Active learning program yields positive results for children's wellbeing

Active learning program yields positive results for children

Increasing physical activities at school has been shown to improve children’s mental health and wellbeing, according to research that assessed the effects of active learning through the iPLAY program.

iPLAY is an online professional learning program that encourages teachers to integrate physical activity into their daily lessons. It calls for 150 minutes of physical activity per week, including physical education and school sport, as well as energiser breaks in between classes.

The study, published in the International Journal of Behavioural Nutrition and Physical Activity, found that this level of physical activity integration left a positive impact on students’ subjective wellbeing, or happiness and life satisfaction.

Furthermore, the study showed improvements in students’ enjoyment during physical activities, PE, and sport across a 24-month period.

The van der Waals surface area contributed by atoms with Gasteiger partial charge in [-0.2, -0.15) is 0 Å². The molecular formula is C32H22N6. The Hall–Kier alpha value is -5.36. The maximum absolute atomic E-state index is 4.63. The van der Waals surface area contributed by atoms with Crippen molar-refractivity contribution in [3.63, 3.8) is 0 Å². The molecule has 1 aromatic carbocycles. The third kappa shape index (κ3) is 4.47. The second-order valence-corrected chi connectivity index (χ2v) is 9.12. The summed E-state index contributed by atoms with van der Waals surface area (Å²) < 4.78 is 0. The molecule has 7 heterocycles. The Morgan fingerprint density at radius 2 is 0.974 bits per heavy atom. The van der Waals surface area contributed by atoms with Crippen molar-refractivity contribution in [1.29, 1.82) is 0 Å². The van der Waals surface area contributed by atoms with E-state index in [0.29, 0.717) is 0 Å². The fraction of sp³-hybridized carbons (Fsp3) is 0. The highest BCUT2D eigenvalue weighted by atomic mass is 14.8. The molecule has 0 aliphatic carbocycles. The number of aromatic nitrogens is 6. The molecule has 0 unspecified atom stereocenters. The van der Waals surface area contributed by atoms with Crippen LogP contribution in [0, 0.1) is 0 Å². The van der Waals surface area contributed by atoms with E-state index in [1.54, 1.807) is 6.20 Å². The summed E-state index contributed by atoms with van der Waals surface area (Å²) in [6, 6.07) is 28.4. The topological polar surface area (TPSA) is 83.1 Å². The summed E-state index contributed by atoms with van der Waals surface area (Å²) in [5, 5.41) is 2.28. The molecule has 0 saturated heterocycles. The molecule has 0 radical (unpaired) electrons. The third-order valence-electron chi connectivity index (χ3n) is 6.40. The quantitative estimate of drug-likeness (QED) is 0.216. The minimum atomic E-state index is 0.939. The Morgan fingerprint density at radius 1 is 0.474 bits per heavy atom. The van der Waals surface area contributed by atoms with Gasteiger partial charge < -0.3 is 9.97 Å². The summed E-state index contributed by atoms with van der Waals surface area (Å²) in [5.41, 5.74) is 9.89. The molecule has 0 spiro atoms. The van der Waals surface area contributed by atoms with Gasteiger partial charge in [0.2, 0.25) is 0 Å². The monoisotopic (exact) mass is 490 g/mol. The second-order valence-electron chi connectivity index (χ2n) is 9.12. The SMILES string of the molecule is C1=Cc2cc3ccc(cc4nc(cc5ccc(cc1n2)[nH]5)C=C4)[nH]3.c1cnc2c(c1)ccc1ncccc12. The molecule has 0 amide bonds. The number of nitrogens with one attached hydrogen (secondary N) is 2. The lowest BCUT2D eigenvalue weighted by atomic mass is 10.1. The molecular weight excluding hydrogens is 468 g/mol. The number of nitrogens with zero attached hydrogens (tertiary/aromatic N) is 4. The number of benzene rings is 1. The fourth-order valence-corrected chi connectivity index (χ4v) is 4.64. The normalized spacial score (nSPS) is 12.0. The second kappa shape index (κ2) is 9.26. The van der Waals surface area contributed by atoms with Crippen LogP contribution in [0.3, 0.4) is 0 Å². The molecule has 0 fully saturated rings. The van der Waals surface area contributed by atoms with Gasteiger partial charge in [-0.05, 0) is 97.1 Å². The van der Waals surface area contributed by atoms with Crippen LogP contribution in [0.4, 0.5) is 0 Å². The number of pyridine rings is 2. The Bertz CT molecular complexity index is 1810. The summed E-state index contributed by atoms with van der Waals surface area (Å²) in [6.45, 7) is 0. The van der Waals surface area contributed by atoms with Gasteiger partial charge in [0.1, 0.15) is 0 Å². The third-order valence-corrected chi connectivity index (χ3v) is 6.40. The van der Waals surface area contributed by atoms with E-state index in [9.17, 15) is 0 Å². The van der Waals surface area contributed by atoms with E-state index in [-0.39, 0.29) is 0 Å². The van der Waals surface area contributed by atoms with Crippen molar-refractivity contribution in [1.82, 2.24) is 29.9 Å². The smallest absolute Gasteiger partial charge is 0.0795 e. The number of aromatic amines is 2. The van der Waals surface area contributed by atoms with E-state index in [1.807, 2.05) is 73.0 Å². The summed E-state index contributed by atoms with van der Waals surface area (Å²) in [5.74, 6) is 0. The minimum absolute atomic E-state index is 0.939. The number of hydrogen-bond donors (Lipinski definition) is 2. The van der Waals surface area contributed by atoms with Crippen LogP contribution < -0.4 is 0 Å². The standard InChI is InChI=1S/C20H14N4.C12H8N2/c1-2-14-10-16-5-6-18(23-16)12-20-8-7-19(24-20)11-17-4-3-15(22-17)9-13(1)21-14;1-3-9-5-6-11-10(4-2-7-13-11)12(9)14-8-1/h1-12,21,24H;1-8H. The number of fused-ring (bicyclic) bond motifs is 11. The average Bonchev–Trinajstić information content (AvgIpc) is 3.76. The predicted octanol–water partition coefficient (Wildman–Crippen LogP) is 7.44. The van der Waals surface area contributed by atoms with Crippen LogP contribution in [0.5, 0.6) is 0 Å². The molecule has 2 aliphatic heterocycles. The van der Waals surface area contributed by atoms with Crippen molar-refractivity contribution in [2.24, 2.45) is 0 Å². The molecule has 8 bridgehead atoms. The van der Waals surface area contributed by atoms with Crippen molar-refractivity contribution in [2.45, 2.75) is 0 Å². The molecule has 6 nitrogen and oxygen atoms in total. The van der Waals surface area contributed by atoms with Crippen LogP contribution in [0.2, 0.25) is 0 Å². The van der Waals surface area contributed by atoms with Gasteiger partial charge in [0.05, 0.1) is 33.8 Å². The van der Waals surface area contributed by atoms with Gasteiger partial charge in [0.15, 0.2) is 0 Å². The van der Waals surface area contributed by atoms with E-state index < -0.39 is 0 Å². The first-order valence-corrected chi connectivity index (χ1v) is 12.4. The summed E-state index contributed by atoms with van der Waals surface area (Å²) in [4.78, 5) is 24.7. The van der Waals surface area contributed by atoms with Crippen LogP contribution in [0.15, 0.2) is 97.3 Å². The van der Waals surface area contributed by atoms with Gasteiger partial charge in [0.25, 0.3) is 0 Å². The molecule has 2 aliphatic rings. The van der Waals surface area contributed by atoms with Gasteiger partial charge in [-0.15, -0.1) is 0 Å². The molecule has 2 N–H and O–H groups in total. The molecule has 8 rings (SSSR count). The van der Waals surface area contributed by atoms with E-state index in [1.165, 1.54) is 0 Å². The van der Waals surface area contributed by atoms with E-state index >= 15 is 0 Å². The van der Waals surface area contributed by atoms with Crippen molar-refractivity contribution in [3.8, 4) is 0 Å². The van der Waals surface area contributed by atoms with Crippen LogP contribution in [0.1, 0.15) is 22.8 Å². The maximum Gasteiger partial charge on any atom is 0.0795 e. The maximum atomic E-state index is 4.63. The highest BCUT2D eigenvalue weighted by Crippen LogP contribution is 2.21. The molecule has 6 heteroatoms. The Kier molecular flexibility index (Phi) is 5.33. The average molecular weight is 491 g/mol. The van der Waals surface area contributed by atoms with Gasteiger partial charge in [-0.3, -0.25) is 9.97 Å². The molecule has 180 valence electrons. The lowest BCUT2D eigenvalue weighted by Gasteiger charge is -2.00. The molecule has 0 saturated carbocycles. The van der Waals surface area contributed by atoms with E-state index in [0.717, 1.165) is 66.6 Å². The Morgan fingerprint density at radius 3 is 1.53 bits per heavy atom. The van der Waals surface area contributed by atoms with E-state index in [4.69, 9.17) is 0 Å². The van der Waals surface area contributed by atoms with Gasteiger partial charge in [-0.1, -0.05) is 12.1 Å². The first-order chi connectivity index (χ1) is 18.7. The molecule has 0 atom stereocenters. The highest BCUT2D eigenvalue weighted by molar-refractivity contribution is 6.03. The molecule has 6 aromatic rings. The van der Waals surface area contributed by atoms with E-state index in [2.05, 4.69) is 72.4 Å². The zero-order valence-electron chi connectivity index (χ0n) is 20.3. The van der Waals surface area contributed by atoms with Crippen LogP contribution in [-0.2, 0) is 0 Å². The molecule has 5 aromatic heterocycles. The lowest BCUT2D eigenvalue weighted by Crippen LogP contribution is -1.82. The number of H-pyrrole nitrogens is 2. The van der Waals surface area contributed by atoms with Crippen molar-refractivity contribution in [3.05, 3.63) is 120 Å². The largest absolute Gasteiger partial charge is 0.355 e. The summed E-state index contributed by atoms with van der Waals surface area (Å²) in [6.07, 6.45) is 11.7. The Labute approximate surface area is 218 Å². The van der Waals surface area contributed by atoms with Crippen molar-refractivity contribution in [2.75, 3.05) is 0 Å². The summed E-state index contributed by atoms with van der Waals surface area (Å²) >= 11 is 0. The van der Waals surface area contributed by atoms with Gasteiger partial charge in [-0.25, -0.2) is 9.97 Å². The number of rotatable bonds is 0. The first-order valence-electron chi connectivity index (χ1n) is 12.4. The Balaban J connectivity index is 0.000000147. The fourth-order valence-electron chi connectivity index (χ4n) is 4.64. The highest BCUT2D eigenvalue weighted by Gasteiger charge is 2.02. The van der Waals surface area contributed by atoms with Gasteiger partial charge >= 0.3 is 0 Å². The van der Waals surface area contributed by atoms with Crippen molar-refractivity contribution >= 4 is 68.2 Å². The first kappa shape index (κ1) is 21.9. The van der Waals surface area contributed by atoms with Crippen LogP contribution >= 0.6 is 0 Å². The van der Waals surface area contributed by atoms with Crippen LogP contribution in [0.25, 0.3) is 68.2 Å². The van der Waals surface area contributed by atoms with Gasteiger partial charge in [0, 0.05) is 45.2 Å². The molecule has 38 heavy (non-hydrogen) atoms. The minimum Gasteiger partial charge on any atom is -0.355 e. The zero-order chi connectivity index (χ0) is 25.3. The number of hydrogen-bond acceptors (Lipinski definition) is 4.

Findings from interviews with iPLAY participants also showed that involvement in the program led to sustained changes in the practices of teachers and school culture as a whole, allowing for greater emphasis on physical activity promotion.

“We know that embedding physical activity across the whole day has clear physical benefits for children, our study has demonstrated that changing school culture can also benefit students’ wellbeing,” said study co-lead David Lubans from the University of Newcastle. “In the initial evaluation of our program we observed significant improvements in students’ cardiorespiratory fitness.”

Additionally, researchers found that the iPLAY program could be scaled up to reach over 1,300 teachers and 30,000 primary school students in 115 NSW state schools, using a combination of face-to-face and online learning.

iPLAY co-creator Chris Lonsdale of the Australian Catholic University said providing teachers with the right tools to improve physical activity was crucial to the program’s success.

“This isn’t just about getting active in PE class, it’s about building movement into all lessons, from maths to science and time between these lessons,” said Lonsdale. “It’s about helping teachers learn new practices so that our kids see the benefits now and into the future. This means we see health benefits for all kids, not just those who excel at and enjoy sport.”

The research on the iPLAY program was funded through a National Health and Medical Research Council (NHMRC) Partnership Project Grant and a grant from the NSW Department of Education’s School Sport Unit.